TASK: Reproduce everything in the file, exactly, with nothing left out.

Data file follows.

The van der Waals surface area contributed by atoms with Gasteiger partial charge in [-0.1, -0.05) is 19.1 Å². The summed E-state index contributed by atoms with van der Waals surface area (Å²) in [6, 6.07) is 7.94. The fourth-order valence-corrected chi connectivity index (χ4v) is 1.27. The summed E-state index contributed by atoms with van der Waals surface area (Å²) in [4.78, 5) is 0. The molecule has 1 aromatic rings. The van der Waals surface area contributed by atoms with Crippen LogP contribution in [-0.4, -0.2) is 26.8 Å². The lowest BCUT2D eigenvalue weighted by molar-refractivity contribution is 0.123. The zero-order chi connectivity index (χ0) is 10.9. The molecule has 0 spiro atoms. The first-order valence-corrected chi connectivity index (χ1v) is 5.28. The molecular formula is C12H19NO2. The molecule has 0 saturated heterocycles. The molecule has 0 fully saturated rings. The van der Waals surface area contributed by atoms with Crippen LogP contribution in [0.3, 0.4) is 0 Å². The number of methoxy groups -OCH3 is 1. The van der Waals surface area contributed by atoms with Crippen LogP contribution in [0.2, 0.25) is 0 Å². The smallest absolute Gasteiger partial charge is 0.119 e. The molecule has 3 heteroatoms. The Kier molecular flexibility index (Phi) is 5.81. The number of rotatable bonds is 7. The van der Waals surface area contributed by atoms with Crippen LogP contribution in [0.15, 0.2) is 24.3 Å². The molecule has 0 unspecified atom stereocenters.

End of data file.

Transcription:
The van der Waals surface area contributed by atoms with Gasteiger partial charge in [-0.1, -0.05) is 19.1 Å². The summed E-state index contributed by atoms with van der Waals surface area (Å²) in [6, 6.07) is 7.94. The fourth-order valence-corrected chi connectivity index (χ4v) is 1.27. The summed E-state index contributed by atoms with van der Waals surface area (Å²) in [4.78, 5) is 0. The molecule has 1 aromatic rings. The van der Waals surface area contributed by atoms with Crippen LogP contribution in [-0.4, -0.2) is 26.8 Å². The lowest BCUT2D eigenvalue weighted by molar-refractivity contribution is 0.123. The zero-order chi connectivity index (χ0) is 10.9. The molecule has 0 spiro atoms. The first-order valence-corrected chi connectivity index (χ1v) is 5.28. The molecular formula is C12H19NO2. The molecule has 0 saturated heterocycles. The molecule has 0 fully saturated rings. The van der Waals surface area contributed by atoms with Crippen LogP contribution in [0.3, 0.4) is 0 Å². The number of methoxy groups -OCH3 is 1. The van der Waals surface area contributed by atoms with Crippen LogP contribution in [0.2, 0.25) is 0 Å². The smallest absolute Gasteiger partial charge is 0.119 e. The molecule has 3 heteroatoms. The Kier molecular flexibility index (Phi) is 5.81. The number of rotatable bonds is 7. The van der Waals surface area contributed by atoms with Crippen LogP contribution in [0.15, 0.2) is 24.3 Å². The molecule has 0 unspecified atom stereocenters.